Thank You!

First and foremost, we want to thank everyone for the incredible launch of the Clean Sport Collective three weeks ago! We are so humbled and thankful for everyone’s participation from the very beginning. The number of people, brands and events who took the pledge blew us away. It exceeded all of our dreams of what the launch could be, and it was because of all of YOU! The creativity of posts, the stories of how clean sport was now communicated with your children, and the meaning behind why you all compete clean was so humbling to see.

We believe in unity, positive change and the power of the collective to make a difference. Social movements come from the people, and together we are making it a movement. What used to be a taboo topic is now widely talked about from professional athletes to fans in a place where all of our voices make a difference equally together. We are also changing the rhetoric to celebrating clean athletes, trainers, teams, coaches, agents, brands and events who value clean sport.

There is an absolute need for a social movement. This is exactly WHY the pledges matter, the tweets and 'grams matter. The platform is to allow people to loudly express-- in unison--their passion FOR Clean Sport.  

This is a culture where how we compete is just as important as the results we achieve.

If you haven’t read it, we encourage you to read the article from Outside Magazine – Can the Collective Do Any Good? We definitely think so!

"If public outrage against drug cheats were to reach fever pitch, no company would want to risk association with athletes who have broken the rules. In that sense, the responsibility lies with us."

Transparency matters. Honesty matters. Our collective voice matters.

Next steps:

Awareness is always the first step. We can’t know what to fix unless there is an awareness of the issues at hand. We also have a responsibility to put boots on the ground for action.

In the next couple of weeks, we will begin announcing organizations that we will be partnering with in our four lanes of positive change – Testing, Education, Industry Advocacy and Restoration. This will continue to build as the Clean Sport Collective builds, as we want ALL sports to have a place in Clean Sport.  This is when we will need your help to reach our goals!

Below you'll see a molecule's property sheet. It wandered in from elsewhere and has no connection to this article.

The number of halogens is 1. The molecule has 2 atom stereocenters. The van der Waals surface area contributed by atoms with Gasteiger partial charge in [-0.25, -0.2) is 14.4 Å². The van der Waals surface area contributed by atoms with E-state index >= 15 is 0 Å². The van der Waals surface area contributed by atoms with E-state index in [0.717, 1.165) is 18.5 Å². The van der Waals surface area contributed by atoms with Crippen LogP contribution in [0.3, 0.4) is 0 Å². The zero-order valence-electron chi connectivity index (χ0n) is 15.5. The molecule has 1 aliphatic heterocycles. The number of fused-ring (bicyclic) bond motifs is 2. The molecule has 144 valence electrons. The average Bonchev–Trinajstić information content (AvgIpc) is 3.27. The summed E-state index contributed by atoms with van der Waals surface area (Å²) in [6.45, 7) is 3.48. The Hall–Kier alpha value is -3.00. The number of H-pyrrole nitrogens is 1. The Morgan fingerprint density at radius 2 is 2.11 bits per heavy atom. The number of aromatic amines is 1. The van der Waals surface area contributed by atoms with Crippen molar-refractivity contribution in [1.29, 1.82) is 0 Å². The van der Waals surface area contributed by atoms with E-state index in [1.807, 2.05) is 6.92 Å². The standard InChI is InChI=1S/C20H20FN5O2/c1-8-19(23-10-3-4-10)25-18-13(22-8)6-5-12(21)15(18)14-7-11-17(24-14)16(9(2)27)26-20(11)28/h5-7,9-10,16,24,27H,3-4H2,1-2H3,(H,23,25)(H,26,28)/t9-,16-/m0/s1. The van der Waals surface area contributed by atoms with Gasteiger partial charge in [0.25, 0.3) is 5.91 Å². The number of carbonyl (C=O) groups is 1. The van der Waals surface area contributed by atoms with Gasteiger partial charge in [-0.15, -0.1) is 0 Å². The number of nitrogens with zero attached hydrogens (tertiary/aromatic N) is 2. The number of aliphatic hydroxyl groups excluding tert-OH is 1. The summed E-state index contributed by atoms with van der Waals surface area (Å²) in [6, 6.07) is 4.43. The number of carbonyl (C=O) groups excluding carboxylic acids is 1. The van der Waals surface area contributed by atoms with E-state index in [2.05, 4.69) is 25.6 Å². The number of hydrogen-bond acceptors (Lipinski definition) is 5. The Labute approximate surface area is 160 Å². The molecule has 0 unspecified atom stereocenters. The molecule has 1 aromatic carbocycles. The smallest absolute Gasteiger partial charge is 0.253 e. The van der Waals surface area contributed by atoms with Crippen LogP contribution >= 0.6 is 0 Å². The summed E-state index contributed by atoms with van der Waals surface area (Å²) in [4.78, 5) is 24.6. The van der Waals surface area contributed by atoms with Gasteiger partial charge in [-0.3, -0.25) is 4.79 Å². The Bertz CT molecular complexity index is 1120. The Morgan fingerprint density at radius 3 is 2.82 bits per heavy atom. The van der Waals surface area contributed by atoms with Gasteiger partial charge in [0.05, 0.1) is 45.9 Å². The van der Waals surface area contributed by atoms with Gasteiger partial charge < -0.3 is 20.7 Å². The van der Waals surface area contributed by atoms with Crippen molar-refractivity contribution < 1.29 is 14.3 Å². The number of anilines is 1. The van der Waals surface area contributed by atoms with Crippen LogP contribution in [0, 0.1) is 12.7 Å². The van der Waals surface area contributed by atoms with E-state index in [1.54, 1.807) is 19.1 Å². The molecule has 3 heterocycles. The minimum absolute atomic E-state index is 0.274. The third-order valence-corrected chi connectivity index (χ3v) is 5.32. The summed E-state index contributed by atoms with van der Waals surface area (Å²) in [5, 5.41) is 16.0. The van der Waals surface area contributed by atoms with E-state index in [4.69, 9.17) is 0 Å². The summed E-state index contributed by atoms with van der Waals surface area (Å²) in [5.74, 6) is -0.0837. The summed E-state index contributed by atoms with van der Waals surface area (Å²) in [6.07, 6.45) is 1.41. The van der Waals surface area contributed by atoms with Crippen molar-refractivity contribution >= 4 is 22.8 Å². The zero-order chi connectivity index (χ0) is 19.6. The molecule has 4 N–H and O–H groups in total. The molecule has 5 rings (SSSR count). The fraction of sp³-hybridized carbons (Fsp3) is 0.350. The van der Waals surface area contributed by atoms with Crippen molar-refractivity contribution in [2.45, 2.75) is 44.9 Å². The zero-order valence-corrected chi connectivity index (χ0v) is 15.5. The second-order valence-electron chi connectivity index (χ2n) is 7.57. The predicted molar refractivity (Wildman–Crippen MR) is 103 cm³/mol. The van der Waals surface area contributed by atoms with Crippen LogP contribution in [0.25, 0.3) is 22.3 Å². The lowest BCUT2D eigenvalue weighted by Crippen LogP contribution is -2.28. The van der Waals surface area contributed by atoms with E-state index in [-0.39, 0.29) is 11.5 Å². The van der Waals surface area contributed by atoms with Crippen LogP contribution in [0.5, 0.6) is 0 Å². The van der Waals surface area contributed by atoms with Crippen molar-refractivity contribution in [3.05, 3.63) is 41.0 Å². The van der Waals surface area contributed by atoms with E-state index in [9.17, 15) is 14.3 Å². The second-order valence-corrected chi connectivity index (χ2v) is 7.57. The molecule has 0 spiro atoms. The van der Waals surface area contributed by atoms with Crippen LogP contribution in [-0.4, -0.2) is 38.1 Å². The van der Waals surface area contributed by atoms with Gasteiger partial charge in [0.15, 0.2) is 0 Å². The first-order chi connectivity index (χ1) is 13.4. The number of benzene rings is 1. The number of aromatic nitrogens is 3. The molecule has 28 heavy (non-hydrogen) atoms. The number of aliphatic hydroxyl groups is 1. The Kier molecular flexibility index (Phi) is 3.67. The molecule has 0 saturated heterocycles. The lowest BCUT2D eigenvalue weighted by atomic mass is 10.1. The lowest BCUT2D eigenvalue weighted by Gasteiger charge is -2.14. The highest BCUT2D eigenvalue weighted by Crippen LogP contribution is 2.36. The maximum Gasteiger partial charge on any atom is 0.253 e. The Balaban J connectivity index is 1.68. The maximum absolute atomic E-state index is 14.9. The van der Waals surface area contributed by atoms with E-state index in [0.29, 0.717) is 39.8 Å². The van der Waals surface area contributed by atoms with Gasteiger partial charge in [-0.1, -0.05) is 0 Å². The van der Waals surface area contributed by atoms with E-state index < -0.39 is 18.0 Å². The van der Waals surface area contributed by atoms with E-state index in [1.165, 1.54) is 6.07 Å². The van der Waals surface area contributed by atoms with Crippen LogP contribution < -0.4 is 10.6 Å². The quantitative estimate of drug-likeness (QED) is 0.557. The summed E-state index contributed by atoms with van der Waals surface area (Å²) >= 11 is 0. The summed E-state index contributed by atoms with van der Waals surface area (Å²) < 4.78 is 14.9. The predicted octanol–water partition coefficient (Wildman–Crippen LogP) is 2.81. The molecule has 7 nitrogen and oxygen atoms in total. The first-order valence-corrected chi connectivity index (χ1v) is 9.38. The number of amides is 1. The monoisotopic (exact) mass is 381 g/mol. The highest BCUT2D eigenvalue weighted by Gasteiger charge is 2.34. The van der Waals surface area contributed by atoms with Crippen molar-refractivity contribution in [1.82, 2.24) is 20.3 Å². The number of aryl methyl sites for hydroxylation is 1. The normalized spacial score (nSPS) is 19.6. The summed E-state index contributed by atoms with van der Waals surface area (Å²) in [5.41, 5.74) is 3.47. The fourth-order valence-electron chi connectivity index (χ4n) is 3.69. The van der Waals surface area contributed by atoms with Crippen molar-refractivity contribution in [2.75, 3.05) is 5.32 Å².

We will be debuting a collective of powerful voices around Clean Sport to educate and inspire along with a podcast for clean athletes to talk about the importance of Clean Sport.

We want to make sure your membership is known, and the public statement of awareness is a very important part of the process. We will be adding all the members across the charters very soon.

You all are the early adopters who have broken ground on positive change. You are the ambassadors for Clean Sport. Keep the pledges coming!

There is no expiration date on signing the pledge and displaying your pledge for Clean Sport. Every voice matters. And, we encourage you to put on the Clean Sport temporary tattoo and race with it at every race. We want this to be a part of every uniform kit – to always race with Clean Sport. Be an ambassador for Clean Sport and strike up a conversation with someone who isn’t familiar yet.

This is just the beginning. We have a lot of work to do to clean up sport. Together, through this journey, we will make a positive movement.

Stay tuned for more ahead. And, reach out. We would love to hear from you for any suggestions! hello@cleansport.org


Shanna and CSC team